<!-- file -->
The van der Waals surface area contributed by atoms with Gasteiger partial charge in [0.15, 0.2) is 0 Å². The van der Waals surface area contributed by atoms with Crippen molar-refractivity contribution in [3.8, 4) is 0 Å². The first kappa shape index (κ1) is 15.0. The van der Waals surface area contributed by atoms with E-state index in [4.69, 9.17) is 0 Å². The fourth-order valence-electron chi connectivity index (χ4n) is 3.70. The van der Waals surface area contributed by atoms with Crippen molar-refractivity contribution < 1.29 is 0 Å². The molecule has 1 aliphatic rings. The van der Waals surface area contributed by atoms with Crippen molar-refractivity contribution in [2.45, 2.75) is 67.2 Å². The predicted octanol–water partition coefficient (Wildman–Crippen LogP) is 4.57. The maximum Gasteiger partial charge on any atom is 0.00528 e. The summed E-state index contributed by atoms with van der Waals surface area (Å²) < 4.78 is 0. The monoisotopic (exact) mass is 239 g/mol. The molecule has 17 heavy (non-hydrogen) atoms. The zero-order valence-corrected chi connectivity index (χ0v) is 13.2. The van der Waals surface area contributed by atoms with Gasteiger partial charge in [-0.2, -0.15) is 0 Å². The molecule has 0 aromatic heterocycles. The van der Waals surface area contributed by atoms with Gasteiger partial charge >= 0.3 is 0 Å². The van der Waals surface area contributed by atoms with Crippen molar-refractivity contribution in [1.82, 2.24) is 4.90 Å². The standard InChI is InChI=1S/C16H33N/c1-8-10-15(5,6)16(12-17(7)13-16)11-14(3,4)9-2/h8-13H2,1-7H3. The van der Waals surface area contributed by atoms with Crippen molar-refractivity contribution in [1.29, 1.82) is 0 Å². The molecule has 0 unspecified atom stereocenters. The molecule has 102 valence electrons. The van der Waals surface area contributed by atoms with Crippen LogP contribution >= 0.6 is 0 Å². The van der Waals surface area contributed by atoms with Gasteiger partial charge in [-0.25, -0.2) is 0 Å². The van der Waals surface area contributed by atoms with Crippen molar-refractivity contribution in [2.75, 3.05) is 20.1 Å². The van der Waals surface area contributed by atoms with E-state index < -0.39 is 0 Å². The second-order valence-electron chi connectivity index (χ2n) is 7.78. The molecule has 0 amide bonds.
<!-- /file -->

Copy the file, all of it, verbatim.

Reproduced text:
The van der Waals surface area contributed by atoms with Gasteiger partial charge in [0.15, 0.2) is 0 Å². The van der Waals surface area contributed by atoms with Crippen molar-refractivity contribution in [3.8, 4) is 0 Å². The first kappa shape index (κ1) is 15.0. The van der Waals surface area contributed by atoms with E-state index in [4.69, 9.17) is 0 Å². The fourth-order valence-electron chi connectivity index (χ4n) is 3.70. The van der Waals surface area contributed by atoms with Crippen molar-refractivity contribution < 1.29 is 0 Å². The molecule has 1 aliphatic rings. The van der Waals surface area contributed by atoms with Crippen molar-refractivity contribution in [2.45, 2.75) is 67.2 Å². The predicted octanol–water partition coefficient (Wildman–Crippen LogP) is 4.57. The maximum Gasteiger partial charge on any atom is 0.00528 e. The summed E-state index contributed by atoms with van der Waals surface area (Å²) < 4.78 is 0. The monoisotopic (exact) mass is 239 g/mol. The molecule has 17 heavy (non-hydrogen) atoms. The zero-order valence-corrected chi connectivity index (χ0v) is 13.2. The van der Waals surface area contributed by atoms with Gasteiger partial charge in [-0.2, -0.15) is 0 Å². The molecule has 0 aromatic heterocycles. The van der Waals surface area contributed by atoms with Gasteiger partial charge >= 0.3 is 0 Å². The van der Waals surface area contributed by atoms with Crippen molar-refractivity contribution in [1.82, 2.24) is 4.90 Å². The standard InChI is InChI=1S/C16H33N/c1-8-10-15(5,6)16(12-17(7)13-16)11-14(3,4)9-2/h8-13H2,1-7H3. The van der Waals surface area contributed by atoms with Crippen molar-refractivity contribution in [1.29, 1.82) is 0 Å². The molecule has 0 unspecified atom stereocenters. The molecule has 102 valence electrons. The van der Waals surface area contributed by atoms with Crippen LogP contribution >= 0.6 is 0 Å². The van der Waals surface area contributed by atoms with Gasteiger partial charge in [-0.25, -0.2) is 0 Å². The van der Waals surface area contributed by atoms with Crippen molar-refractivity contribution in [2.75, 3.05) is 20.1 Å². The van der Waals surface area contributed by atoms with E-state index < -0.39 is 0 Å². The second-order valence-electron chi connectivity index (χ2n) is 7.78. The molecule has 0 amide bonds.